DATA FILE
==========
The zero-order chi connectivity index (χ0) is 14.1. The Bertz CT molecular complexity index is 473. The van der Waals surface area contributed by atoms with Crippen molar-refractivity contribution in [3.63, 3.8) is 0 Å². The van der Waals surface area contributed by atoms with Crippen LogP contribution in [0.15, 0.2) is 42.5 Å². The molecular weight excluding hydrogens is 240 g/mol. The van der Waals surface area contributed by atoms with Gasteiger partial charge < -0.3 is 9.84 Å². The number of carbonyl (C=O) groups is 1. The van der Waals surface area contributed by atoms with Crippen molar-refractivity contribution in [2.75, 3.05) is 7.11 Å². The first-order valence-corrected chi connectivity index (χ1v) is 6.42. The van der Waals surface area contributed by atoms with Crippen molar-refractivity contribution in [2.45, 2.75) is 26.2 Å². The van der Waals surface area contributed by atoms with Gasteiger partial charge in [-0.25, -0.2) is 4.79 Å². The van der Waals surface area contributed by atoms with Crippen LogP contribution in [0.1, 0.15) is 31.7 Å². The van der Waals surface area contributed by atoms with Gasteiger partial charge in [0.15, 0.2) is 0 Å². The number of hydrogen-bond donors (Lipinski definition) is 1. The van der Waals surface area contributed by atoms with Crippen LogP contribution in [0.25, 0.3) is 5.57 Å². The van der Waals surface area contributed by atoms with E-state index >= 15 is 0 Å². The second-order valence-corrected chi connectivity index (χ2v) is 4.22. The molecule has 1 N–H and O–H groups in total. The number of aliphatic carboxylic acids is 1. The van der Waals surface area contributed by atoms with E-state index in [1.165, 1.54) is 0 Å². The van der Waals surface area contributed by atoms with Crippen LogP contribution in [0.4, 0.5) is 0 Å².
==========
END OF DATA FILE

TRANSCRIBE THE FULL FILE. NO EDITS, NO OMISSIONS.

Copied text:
The zero-order chi connectivity index (χ0) is 14.1. The Bertz CT molecular complexity index is 473. The van der Waals surface area contributed by atoms with Crippen molar-refractivity contribution in [3.63, 3.8) is 0 Å². The van der Waals surface area contributed by atoms with Crippen LogP contribution in [0.15, 0.2) is 42.5 Å². The molecular weight excluding hydrogens is 240 g/mol. The van der Waals surface area contributed by atoms with Gasteiger partial charge < -0.3 is 9.84 Å². The number of carbonyl (C=O) groups is 1. The van der Waals surface area contributed by atoms with Crippen molar-refractivity contribution in [2.75, 3.05) is 7.11 Å². The first-order valence-corrected chi connectivity index (χ1v) is 6.42. The van der Waals surface area contributed by atoms with Crippen molar-refractivity contribution in [2.45, 2.75) is 26.2 Å². The van der Waals surface area contributed by atoms with Gasteiger partial charge in [-0.25, -0.2) is 4.79 Å². The van der Waals surface area contributed by atoms with Crippen LogP contribution in [0.1, 0.15) is 31.7 Å². The van der Waals surface area contributed by atoms with Gasteiger partial charge in [0.15, 0.2) is 0 Å². The number of hydrogen-bond donors (Lipinski definition) is 1. The van der Waals surface area contributed by atoms with Crippen LogP contribution in [0.25, 0.3) is 5.57 Å². The van der Waals surface area contributed by atoms with E-state index >= 15 is 0 Å². The second-order valence-corrected chi connectivity index (χ2v) is 4.22. The molecule has 1 N–H and O–H groups in total. The number of aliphatic carboxylic acids is 1. The van der Waals surface area contributed by atoms with E-state index in [1.165, 1.54) is 0 Å². The van der Waals surface area contributed by atoms with Crippen LogP contribution in [0.4, 0.5) is 0 Å².